6. Why does the budget need to balance in ten years? Debt reduction doesn’t require balance, just that the economy is growing faster than the debt.

    But Doug wrote:

    For me, items 3 and 4 are perhaps the most egregious. Basing your entire plan on events that are clearly not going to happen isn’t honest in budgeting, it’s pure political theater.

    Can someone please explain why it is necessary to balance the budget? People, mostly poor thinkers, have got it in their heads that the U.S. needs to have a balanced budget, but no economist believes this and no non-economist can explain why having a balanced budget is optimal.

  17. Moosebreath says:

    @Spartacus:

    “Can someone please explain why it is necessary to balance the budget?”

    Because Democrats control the White House, and using the deficit as a cudgel is necessary to prevent Democrats from passing any of their programs. When Republicans are in control, as Dick Cheney said, “Deficits don’t matter”.

  18. gVOR08 says:

    I think Booman has a pretty good take on this http://www.boomantribune.com/story/2013/3/12/103636/693 In order to get the Tea Party House members to go along with the last debt ceiling increase, Boehner and Ryan promised they’d propose a budget that balanced in ten years. .

    It is the price sane pays to crazy to not destroy things. But the rest of us in the real world don’t have to take Ryan’s budget plan (much less the Republicans’ stupid ‘American Dream’ talking points in support of his budget plan) seriously in the least. It is a joke, and nothing more.
    People will point out that the numbers don’t add up and that it’s a cruel document and that it’s insane and that it isn’t sound economics and that it relies on gimmicks. True. True. True. True. True. But it’s not even a budget Ryan and Boehner believe in. They aren’t pushing it because they think it’s good policy. I don’t even believe that they think it is good politics. They’re just trying to prevent their own guys from breaking shit.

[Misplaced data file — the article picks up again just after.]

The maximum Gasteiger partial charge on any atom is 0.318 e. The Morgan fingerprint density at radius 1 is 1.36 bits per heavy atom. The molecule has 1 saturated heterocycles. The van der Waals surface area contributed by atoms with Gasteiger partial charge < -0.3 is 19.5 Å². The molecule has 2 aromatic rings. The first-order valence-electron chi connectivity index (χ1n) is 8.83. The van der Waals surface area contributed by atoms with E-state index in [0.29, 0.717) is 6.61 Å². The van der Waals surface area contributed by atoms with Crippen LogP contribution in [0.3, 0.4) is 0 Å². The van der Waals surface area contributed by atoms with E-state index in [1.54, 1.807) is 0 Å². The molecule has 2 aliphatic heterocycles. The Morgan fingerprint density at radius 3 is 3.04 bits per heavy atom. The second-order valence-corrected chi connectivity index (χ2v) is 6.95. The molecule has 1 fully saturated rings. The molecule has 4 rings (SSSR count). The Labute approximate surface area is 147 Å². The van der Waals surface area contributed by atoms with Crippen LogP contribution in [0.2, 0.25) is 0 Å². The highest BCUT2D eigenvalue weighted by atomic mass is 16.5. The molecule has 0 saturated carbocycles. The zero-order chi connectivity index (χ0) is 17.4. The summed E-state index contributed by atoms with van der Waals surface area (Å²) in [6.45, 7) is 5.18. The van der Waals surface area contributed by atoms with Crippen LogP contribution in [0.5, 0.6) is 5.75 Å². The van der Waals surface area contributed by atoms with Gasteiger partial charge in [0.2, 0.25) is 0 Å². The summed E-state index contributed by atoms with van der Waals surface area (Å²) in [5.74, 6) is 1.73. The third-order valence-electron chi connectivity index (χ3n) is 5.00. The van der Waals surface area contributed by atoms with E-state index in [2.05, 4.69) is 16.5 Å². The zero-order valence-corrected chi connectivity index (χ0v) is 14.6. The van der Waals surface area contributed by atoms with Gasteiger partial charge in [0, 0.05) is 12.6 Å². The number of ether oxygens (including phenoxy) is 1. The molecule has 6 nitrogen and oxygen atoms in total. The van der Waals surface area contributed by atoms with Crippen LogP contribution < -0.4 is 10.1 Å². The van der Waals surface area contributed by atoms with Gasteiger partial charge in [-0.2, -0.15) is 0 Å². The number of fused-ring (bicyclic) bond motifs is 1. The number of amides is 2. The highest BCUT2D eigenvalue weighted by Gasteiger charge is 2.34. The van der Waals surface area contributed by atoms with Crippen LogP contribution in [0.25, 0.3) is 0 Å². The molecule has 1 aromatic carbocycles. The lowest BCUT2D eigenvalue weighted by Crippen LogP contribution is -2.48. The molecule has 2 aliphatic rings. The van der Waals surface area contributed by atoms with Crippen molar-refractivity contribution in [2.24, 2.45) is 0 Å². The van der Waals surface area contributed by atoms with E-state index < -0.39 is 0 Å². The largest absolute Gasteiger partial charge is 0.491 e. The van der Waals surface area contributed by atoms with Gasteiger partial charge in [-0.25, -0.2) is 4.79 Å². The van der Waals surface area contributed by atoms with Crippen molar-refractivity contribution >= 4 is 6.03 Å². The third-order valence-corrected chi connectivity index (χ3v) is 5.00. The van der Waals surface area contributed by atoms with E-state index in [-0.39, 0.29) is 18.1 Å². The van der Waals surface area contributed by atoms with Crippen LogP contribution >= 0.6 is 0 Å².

19. Moosebreath says:

    A liberal critique of Paul Ryan’s budget — no change from last year’s and the year before’s. It’s as if elections don’t have consequences.

  20. C. Clavin says:

    Boehner today:

    “…We owe it to the American people to balance the federal budget…”

    Well…yeah…because Republicans took a balanced budget and ran it into the largest economic crisis since the Great Depression…so yes…in a just world Republicans would fix what they broke.
    But fixing that doesn’t mean eliminating Medicare as it is currently known, installing a hugely regressive tax system, slashing discretionary funding to levels below what can reasonably be called austere, and throwing more and more tax cuts at the wealthy.
    There is not one thing in Ryan’s budget that can be honestly claimed to create jobs.
    Taxes…We have historically low tax rates. How low do they have to go before jobs are created?
    Austerity…Just yesterday the WSJ pointed out that the UE rate would be lower if we hadn’t trimmed all the Government jobs since the Bush Contraction.
    http://blogs.wsj.com/economics/2013/03/09/number-of-the-week-unemployment-rate-without-government-cuts/
    And they did not even calculate the jobs that NORMALLY WOULD HAVE BEEN ADDED during the same period of time. If they had the damage that Republican driven austerity has caused would have been even more evident.
    http://thepoliticalcarnival.net/wp-content/uploads/2013/02/chart-public-sector-job-loss-presidents.jpg

  21. anjin-san says:

    It’s as if elections don’t have consequences.

    Ryan believed the right wing noise machine when it told him that he & Romney were headed for certain victory. Now he believes it when it says Obama only won by buying votes with taxpayers $$$.

    Clearly, Ryan is not the sharpest knife in the drawer. Yet he passes for an intellectual on the right.

  22. Jenos Idanian #13 says:

    And yet, Ryan’s budget is still more “serious” than Obama’s… but I’m sure he’s working real hard on and Will Not Rest Until he finishes. it.

  23. C. Clavin says:

    @ Jenos Jones…

    Still waiting for my apology.

  24. TheColourfield says:

    @Jenos Idanian #13:

    It may be a pack of lies Dude, but at least it’s an ethos budget

  25. john personna says:

    @Jenos Idanian #13:

    Is there anything more going on here than an empty “he did it too?”

    What exactly makes Obama’s budget less real, less in touch with real economics and spending, than Ryan’s?